Contador also won the race in 2008 and was hugely popular with the organisers and the crowds at last year’s race. It was stark contrast to the start of last year’s Tour de France when the Spaniard was booed by the French crowd at the race presentation in Vendee.

    The Giro organisers had attempted to court Contador back this year but the Spaniard had set his sights on only racing the Tour de France.

    Now he will miss both events with his ban ending in August.

    The Giro organisers will hold a meeting tomorrow in order to discuss their next moves, a clear indication that today’s news has come as a shock to them.

    “Tomorrow we’ll have a committee meeting and we’ll discuss if there’s anything we can do and how work to protect our races. I believe big damage has been caused to the Giro, and there’s a big problem but I want to discuss it all with the staff and the CEO to understand. I’ve not read the sentence and what the judges have said but right...

  • UCI Licence Commission to decide Saxo Bank's WorldTour fate

    Alberto Contador (Saxo Bank) gets in one last race before his CAS verdict is announced.
    Article published:
    February 06, 2012, 17:16 GMT
    Daniel Benson

    Loss of Contador's points could cost the team

    The UCI is set to ask its independent Licence Commission to review Saxo Bank's standing within the WorldTour.

    Earlier today Saxo Bank's team leader Alberto Contador was handed a two-year suspension from CAS for testing positive for clenbuterol at the 2010 Tour de France.

    The suspension means that Saxo Bank stand to lose all of Contador's UCI points during the banned period in which he won numerous races, including the Giro d'Italia. More than two thirds of the teams' points come from Contador (68 percent to be exact) and such a slip in the rankings means that the UCI will ask the team to appear before the Commission in the coming days.

    Section of the UCI rules states a ProTour licence may be withdrawn "if the information taken into account in granting the licence or the registration of the UCI ProTeam has changed such that the issue conditions are no longer fulfilled, or the commission considers that the new situation does not justify the issue of a licence or registration". Without Contador's points, Saxo Bank's sporting qualification to be a ProTour team will come under review.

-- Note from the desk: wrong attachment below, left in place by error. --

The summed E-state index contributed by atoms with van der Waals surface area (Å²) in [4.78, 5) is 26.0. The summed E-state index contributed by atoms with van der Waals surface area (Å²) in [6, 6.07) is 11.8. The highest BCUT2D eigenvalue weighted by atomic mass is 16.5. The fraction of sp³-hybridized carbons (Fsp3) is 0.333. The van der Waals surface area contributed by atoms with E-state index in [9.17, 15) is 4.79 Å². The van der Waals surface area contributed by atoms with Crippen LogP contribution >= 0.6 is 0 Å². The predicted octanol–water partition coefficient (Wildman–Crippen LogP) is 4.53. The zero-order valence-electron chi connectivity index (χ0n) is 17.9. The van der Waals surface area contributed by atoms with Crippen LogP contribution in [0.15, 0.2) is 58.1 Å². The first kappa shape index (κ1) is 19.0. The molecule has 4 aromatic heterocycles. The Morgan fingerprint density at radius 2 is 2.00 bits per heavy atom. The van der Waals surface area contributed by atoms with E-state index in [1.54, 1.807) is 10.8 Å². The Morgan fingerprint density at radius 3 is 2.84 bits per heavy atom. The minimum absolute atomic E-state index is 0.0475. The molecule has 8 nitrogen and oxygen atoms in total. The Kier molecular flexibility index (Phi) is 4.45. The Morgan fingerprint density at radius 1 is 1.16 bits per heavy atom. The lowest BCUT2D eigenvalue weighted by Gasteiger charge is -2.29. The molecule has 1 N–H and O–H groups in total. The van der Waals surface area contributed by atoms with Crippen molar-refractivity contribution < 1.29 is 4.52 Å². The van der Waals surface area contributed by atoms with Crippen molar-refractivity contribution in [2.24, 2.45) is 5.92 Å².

Hours earlier Saxo Bank issued a short press release following the news that its rider Alberto Contador has been handed a two-year suspension by the Court of Arbitration for Sport (CAS).

    The Danish team signed Contador in 2010, before it was announced that he’d tested positive for clenbuterol at that year’s Tour de France. The team supported the Spaniard and raced him throughout the 2011 season as he picked up numerous wins and UCI points.

    "After what has been a very tough situation for our team, today we have finally received the result of the CAS hearing in the case...

  • Zomegnan says stripping Contador's 2011 Giro title is nonsense

    The final Giro podium in front of the Duomo (l-r): Michele Scarponi (Lampre-ISD), 2nd; Alberto Contador (Saxo Bank Sungard), 1st; Vincenzo Nibali (Liquigas-Cannondale), 3rd.
    Article published:
    February 06, 2012, 18:30 GMT
    Cycling News

    Martinelli thinks Spaniard was badly advised

    Former Giro d’Italia director Angelo Zomegnan labelled the decision to strip Alberto Contador of his 2011 Giro title as “nonsense.” Writing in his blog on the Gazzetta dello Sport website, Zomegnan decried the 565-day delay between Contador’s original positive test for clenbuterol at the 2010 Tour de France and the Court of Arbitration for Sport’s verdict on the matter, but defended Contador’s presence at the 2011 Giro, explaining that, as the rules stood, the Spaniard was eligible to compete.

    “To all of those who are asking about his most recent Giro win, I reply once and for all that he arrived in Italy with a regular licence, certified by the UCI and he finished the race without anything suspect in his urine or blood: therefore, taking the Giro from him is simply a nonsense,” wrote Zomegnan, who left his position after the 2011 Giro. “But it also serves to make it understood that the rules of the game need to be changed. And quickly.”

    Given that the Spanish federation had cleared Contador to compete from February 2011 onwards, Zomegnan questioned the fairness of now expunging his results from that period from the record books.

    “If Contador was allowed to ride these past months after being sidelined up until his absolution by the Spanish federation, why are the titles he won without failing anti-doping tests being confiscated now?” he asked.

    Nonetheless, Zomegnan acknowledged that according to current WADA guidelines, an athlete whose sample contains traces of clenbuterol is liable to be suspended, and again stressed his disappointment at the delay in arriving at a verdict. “If the sentence the right one, it’s simply arrived with a 16-month delay, obliging cycling...